Tim and I took delivery of our lovely 440 trebles in October 2018, and we programmed a lovely Boismortier sonata in our December concert to showcase them.
It is likely that our instruments were the last recorders he completed, and he died before we had the chance to perform and record the sound of his beautiful recorders playing together. I will always be sad that he never got to hear them.
He wasn’t just a very good recorder player and a great maker; he was a truly lovely and generous man, and I will miss him very much.
It’s a fairly common thing to meet amateur recorder players who are a bit worried about their breath control as they play. Some run out of breath; others struggle with a sort of unintentional vibrato that causes notes to wobble around. If I meet a player with this sort of problem, I listen to them play to see if they show any of these potential causes:
Playing too softly
Playing too loudly
Not noticing that the recorder does have a degree of resistance in the windway – it’s just really delicate compared with some other wind instruments.
Issues with breathing generally
In today’s post I am going to concentrate on that last point, partly because it is so fundamental to what we do as recorder players, and partly because so many of us feel we don’t do it very well. And if we feel that our breathing is problematic in ordinary daily life, then it is likely our worries will be amplified (quite literally!) when we put the mouthpiece of the recorder between our lips! To cure the problems of unwanted vibrato, we need to get to the bottom of our more general issues around breathing. Therefore, today I am going to give you a whistle stop tour of your respiratory system.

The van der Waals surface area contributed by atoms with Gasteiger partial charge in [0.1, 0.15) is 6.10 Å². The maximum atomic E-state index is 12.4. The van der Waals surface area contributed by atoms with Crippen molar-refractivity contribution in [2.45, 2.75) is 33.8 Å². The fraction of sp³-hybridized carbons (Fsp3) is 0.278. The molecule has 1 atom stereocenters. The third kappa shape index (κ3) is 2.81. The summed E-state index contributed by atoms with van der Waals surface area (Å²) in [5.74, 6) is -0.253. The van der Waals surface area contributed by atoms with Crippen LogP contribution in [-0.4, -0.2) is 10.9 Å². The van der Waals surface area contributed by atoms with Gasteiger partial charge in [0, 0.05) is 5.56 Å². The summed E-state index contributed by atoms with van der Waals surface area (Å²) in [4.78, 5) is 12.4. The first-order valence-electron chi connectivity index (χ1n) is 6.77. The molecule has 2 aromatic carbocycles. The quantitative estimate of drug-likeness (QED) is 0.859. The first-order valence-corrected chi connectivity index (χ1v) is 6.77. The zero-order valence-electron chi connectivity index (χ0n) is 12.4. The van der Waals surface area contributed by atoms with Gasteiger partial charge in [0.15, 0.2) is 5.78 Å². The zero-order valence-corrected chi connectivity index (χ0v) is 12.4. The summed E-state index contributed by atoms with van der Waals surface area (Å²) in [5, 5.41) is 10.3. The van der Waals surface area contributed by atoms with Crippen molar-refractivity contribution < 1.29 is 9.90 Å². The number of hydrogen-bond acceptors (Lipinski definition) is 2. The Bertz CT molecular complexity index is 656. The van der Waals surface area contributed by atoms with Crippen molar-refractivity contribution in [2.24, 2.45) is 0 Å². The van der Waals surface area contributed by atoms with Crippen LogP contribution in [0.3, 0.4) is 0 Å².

Do you know where you breathe?
It sounds like a silly question, but it’s something that is actually really important. Pretty much everyone knows that the air we breathe in goes into our lungs, but after that, all knowledge is up for grabs! Some people lift their shoulders up to their ears when they take a breath. Others try to ‘breathe into their belly’. Some suck their tummy inwards when they breathe (I’ve heard singers describe this as ‘reverse breathing’). But what is anatomically most appropriate?
It’s an important issue, and can cause a lot of issues around unintentional vibrato. So take a second, and put your hands where you think your lungs are.
Did you put them on your chest?
Lungs are surprisingly large: they start just under the collarbone, and go all the way down to the base of the ribs. They have a truly massive surface area, because we need it to be able to hold all the air we would need to take part in serious physical exertion (or, indeed, playing a contrabass recorder).
Lungs and shoulders
If we think of the lungs as massive sacks for the moment, it seems reasonable that, if the sacks are filling with air, that there would be an expansion involving the ribs and the back. And seeing as the shoulder structures rest over the top of the ribs, it only seems fair that there should be a little accessory motion in the shoulders, too. Note that I say ‘accessory motion’ – raising your shoulders to your ears doesn’t really help you get any more air in your lungs. We don’t end to deliberately lift them, but we shouldn’t be keeping them absolutely still, either.
Diaphragm and belly
The diaphragm is a muscle that you may have head of, and it has an important function in the breathing process. It is the diaphragm contracting downwards that causes the change in pressure in the pleural cavity that starts the process of breathing in. Now, when the diaphragm contracts downwards, it runs into the organs beneath it – primarily the digestive organs. These don’t like being squished, and need to move in order to avoid it. They can’t go downwards, because there’s pelvis in the way, and can’t go backwards because the spine is in the way. So they move outwards as we breathe in – or should do, in a normal breathing pattern.